Queensland’s Coal Emissions Keep Us On A Path To Disaster
With the latest updates on emissions for Queensland’s coal fired power stations released today, our beautiful state remains at high risk of climate disaster.
While emissions have dropped slightly from last year, they remain far higher than is sustainable and nowhere near the rates needed to reach even the Queensland Government’s inadequate emissions reductions targets.
Current annual emissions from Queensland’s 8 coal fired power stations in the 19/20 financial year was 43.26 million tonnes of carbon dioxide, down from 46.72 million tonnes in 18/19.
To meet a goal of zero net emissions by 2050, Australia’s total budget for emissions from 2017-2050 is restricted to 5.5 billion tonnes of Co2e. Queensland’s total emissions budget has been calculated at 1.2 billion tonnes.
“If Queensland’s coal fired power stations keep operating at 2019 levels until their projected end dates, they are set to emit a staggering 800mt of Co2e into the Queensland environment” explains Queensland Conservation Council’s Director, Dave Copeman. “That’s 72% of Qld’s total remaining emissions budget allocated under the current inadequate plan.”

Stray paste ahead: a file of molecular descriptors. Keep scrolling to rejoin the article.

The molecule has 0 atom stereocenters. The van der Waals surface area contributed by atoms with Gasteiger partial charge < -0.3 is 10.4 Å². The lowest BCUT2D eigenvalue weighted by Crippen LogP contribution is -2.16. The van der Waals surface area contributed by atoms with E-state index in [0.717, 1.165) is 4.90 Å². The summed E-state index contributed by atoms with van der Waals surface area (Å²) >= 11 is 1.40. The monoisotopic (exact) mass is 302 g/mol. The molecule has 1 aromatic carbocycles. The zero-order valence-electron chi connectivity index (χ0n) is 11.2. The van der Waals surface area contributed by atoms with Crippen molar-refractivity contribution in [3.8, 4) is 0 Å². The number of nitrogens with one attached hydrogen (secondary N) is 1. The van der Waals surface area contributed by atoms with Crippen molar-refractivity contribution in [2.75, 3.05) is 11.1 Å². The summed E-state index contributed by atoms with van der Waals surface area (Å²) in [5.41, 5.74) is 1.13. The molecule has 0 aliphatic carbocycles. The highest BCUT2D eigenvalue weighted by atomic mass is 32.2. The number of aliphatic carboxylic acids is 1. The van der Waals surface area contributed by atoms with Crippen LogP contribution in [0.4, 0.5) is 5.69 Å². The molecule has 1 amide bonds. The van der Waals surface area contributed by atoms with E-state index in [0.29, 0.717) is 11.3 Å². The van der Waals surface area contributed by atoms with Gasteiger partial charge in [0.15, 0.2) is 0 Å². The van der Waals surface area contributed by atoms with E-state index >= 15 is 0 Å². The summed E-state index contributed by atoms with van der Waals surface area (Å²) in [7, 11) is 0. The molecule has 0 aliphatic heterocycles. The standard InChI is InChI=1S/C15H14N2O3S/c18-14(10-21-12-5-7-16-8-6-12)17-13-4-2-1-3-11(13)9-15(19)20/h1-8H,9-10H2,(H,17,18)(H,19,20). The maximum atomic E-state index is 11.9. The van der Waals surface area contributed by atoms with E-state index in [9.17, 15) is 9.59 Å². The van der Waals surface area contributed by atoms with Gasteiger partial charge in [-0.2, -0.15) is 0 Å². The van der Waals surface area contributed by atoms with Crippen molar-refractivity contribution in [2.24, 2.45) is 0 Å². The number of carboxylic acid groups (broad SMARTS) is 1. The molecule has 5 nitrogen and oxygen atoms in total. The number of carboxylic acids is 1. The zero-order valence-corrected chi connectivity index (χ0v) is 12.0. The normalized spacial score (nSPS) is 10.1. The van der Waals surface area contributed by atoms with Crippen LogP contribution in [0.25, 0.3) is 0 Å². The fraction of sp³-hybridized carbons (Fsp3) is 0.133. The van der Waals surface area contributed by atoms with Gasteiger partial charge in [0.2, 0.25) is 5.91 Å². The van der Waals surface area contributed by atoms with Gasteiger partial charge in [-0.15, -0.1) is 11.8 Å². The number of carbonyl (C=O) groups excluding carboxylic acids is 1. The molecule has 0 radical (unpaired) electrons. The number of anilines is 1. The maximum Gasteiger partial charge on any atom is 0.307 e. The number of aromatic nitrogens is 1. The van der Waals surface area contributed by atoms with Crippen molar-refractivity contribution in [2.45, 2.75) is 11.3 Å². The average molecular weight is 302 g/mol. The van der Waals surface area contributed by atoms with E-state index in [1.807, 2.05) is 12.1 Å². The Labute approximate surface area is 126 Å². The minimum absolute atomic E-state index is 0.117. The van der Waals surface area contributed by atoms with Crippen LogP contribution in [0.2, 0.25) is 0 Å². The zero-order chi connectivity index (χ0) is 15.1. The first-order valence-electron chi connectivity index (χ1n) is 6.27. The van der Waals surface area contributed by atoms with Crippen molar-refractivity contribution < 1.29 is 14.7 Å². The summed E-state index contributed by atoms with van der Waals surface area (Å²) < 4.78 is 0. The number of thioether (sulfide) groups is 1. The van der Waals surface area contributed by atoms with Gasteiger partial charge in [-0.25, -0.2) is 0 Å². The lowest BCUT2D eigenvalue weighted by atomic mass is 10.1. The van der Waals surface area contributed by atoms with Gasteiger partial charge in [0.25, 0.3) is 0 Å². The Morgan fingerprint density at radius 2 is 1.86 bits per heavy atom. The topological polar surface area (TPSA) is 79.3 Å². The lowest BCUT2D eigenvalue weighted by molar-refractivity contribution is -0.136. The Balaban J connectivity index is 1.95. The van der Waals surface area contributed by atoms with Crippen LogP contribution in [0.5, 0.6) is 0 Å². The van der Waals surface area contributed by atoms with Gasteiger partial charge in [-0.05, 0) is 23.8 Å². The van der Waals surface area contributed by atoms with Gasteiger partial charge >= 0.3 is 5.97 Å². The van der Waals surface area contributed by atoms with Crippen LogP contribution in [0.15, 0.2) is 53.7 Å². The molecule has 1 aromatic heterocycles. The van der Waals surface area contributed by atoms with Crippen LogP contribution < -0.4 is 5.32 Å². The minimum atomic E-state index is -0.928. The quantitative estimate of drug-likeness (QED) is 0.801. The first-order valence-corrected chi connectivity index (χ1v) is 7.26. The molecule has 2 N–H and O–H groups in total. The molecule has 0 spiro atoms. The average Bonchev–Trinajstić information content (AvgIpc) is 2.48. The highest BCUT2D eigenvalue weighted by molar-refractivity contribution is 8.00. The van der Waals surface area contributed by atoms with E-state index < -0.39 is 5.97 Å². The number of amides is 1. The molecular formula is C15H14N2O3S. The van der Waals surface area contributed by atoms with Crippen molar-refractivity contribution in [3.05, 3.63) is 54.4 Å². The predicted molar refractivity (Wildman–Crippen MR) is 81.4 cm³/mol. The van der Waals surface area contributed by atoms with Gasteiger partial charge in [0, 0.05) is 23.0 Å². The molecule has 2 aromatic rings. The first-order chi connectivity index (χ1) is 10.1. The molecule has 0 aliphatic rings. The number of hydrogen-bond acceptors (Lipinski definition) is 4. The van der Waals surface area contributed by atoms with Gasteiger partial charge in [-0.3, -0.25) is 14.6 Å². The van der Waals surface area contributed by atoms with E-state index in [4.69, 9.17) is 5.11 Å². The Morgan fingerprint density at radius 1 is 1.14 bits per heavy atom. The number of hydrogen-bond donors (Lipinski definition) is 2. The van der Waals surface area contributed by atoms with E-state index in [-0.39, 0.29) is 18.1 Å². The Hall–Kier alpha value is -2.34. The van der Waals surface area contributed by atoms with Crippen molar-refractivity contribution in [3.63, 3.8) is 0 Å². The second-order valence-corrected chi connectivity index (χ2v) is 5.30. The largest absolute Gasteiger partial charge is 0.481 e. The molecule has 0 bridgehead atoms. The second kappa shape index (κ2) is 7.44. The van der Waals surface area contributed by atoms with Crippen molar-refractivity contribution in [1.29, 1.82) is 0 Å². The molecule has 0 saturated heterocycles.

The Queensland government owned corporations that run the six state owned coal fired power stations are together the second biggest Co2 emitters in Australia. Stanwell + CS Energy emit a whopping 30 million co2 emissions per year; only surpassed by AGL on 42 million.
Of course, even if we do achieve zero net emissions by 2050, it will be too late to save the Great Barrier Reef. According to the experts at Climate Analytics, Queensland needs to stop burning coal by 2030 to have any chance of saving our most valuable asset – which is essential not only for marine ecosystems but also to our tourism industry.
If we were to close all the state’s coal fired power stations by 2030, instead of propping them up until their scheduled end of life, they will emit only a further 400mt Co2e.That’s half the emissions we can expect if we continue to throw money at them until they reach their scheduled closure dates.
Replacing these coal fired power stations is the easiest and cheapest way to bring our emissions down.
“Every fraction of a degree in global warming matters. Every 0.1 reduces the chance the reef survives, and increases risks of storms, floods, drought and fire” says Copeman. “Energy is the easiest sector to take action on to achieve meaningful results for Queensland. Renewables are cheaper, greener and can produce all of Queensland’s energy needs."